How to Prepare Compost Bokashi – The Easy Way


How to Prepare Compost Bokashi – The Easy Way

How to Compost Bokashi
How to Compost Bokashi

I’ve been doing bokashi for a while, and it’s working out well. We have a countertop bucket (metal, about 1-gallon capacity, with a carbon filter that I haven’t changed in the 2 years I’ve owned it). No problems with the kitchen smell.

Every 3-4 days I dump that into the bokashi bucket (I have two, which you need because you’re supposed to ferment the full bucket for a couple of weeks before emptying). The buckets have a spigot which is good for draining off bokashi tea, which, when diluted, becomes a good garden spray. It works very well for strawberries and combating leaf rot, maybe not so much for tomatoes – but my data is from only one season!

I probably fill up a bucket about once a month, or even less than that. Assuming you visit your family fairly frequently, that might work out ok.

Compost BokashiAdvice for Compost Bokashi

  • Don’t skimp on the quantity of the flakes. I sprinkle about a tablespoon or 2 each time I empty my countertop bin, and mix that around. When there are plenty of flakes and the fermentation goes well, the pickle and resulting tea smell almost fruity: quite acidic and not at all unpleasant. If the fermentation goes badly, it takes on a bit of a vomit-like smell, and I add more flakes. I also sometimes pour the tea from the bottom right onto the top, which (I believe) circulates the spores from the new flakes and more evenly distributes the fermentation.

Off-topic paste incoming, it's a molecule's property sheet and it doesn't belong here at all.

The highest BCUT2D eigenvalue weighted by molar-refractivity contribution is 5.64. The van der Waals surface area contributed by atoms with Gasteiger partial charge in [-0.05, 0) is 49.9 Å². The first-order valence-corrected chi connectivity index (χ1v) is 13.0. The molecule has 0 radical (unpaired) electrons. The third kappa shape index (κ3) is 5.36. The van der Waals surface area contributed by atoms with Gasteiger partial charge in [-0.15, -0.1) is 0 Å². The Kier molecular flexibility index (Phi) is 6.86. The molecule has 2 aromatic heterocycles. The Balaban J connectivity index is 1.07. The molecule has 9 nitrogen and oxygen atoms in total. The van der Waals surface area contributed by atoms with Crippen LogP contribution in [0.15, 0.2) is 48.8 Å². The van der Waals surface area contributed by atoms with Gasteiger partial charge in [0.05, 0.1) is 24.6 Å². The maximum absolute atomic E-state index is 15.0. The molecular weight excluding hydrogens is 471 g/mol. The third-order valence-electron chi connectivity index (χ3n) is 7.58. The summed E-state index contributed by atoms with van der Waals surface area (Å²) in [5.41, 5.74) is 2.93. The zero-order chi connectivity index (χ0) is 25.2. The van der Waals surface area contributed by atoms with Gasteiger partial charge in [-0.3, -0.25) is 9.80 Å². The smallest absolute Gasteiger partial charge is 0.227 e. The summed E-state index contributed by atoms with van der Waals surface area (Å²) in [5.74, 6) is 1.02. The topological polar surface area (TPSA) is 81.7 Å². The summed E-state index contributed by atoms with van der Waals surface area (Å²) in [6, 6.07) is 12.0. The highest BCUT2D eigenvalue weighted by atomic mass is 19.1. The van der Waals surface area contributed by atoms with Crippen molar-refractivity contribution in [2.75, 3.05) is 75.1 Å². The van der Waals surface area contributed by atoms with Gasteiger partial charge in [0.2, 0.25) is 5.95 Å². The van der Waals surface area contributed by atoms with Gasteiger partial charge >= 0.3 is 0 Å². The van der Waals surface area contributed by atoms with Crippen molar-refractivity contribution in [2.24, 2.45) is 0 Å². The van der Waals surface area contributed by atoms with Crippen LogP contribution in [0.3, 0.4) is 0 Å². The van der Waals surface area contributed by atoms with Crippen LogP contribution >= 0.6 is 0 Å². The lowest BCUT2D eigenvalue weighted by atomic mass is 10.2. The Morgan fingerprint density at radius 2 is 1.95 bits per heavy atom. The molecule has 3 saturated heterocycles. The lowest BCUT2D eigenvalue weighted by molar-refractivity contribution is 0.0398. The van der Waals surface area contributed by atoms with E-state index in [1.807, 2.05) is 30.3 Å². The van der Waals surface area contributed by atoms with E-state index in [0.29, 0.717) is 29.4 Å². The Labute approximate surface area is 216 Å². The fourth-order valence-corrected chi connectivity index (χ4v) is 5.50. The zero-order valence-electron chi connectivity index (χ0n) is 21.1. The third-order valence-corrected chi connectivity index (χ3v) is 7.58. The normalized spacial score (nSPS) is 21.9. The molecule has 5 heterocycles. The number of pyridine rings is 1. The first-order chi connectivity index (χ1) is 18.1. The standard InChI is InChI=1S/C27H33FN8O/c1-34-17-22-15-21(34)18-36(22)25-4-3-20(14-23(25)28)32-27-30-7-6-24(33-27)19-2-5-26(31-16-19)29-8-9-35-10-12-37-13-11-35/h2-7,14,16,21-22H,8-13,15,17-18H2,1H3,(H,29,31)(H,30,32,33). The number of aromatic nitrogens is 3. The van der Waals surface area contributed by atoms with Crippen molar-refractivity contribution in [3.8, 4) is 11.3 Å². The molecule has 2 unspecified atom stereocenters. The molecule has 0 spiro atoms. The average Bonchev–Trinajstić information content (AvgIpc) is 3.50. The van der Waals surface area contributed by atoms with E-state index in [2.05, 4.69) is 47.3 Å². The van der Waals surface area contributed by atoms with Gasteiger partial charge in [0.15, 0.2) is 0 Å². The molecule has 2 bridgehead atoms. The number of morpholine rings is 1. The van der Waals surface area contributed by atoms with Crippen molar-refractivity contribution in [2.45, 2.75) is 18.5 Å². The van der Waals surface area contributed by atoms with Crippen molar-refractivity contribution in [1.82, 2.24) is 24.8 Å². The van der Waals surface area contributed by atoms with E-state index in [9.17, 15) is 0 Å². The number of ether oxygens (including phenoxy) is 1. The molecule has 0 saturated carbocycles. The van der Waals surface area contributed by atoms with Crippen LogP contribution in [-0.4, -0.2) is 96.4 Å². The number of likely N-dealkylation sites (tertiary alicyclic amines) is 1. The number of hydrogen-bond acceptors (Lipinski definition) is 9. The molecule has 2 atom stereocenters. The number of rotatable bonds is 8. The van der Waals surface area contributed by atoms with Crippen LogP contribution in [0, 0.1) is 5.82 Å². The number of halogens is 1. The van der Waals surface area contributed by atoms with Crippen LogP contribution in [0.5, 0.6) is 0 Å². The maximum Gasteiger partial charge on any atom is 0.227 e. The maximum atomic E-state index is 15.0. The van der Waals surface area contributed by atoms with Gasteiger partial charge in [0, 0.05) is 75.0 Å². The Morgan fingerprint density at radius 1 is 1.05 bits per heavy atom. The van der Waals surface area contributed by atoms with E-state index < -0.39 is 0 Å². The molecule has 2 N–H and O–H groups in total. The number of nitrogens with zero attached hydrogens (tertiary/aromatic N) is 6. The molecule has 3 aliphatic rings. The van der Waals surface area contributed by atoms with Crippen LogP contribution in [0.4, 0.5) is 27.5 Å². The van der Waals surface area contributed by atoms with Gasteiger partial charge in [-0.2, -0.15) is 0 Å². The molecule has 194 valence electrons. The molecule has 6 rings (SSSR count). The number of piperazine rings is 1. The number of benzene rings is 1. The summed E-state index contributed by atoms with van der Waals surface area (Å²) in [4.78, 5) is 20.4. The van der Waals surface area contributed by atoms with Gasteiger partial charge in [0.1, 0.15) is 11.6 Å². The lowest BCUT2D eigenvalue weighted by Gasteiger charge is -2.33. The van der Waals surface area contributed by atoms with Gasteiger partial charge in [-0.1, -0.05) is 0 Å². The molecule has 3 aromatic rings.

I should note:  even the worst smell is completely contained within the bucket until I open it or drain the food waste tea.

  • It’s better to add the fermented bokashi to the center of my aerobic compost pile (which has lots of browns) than to simply bury it (which is what the instructions recommended). It breaks down faster, is less of a temptation for my dog, and it smells much better (which is to say, not at all).

  • I keep my buckets in the shade and haven’t had any problems with critters, but rats did gnaw through my bag of bokashi flakes. I moved the bulk of the flakes inside and keep a glass jar of flakes near the buckets, and have had no more problems.

  • Watch out for the tea with your yard waste… it’s very strong stuff. I haven’t tested the pH, but if I get the undiluted stuff on my skin and don’t rinse it off quickly, it burns a bit later on. Make sure you have a large watering bucket at your folks’ place so that you can dilute it, and have some good plants that would want that sort of treatment. For me, it’s been trial and error, with some good successes. I’m hoping to spray it on some tree leaves in the next few weeks where black mold is taking root.

Good luck! Perhaps my comments will turn you off the idea, but it’s definitely been worth it for me. Overall it’s been less hassle for me than dumping compost straight into my municipal trash or compost bins because that often caused odor issues. It’s actually pretty easy to address any problems with an ongoing fermentation before my family is any wiser.

Buy Bokashi Composting Starter Kit

Vermiculture VS Compost Bokashi

Vermiculture and bokashi could both work, or if you’re simply interested in reducing your landfill contributions and aren’t necessarily interested in using your food waste compost, just do a simple 5-gallon bucket system:

  • take a 5-gallon bucket (with a good lid) and drill a few holes in the bottom and around the sides

  • take another 5-gallon bucket (no lid) and fill the bottom quarter or so with soil or other moisture-sucking debris

  • fit the first bucket into the second

  • start filling with compostable materials, covering each new contribution with either natural soil or other finely-chopped “brown” material

  • the holes in the first will help drain liquid into the second

  • empty and refill the second bucket every few weeks, to avoid moisture build-up (which can lead to mold)

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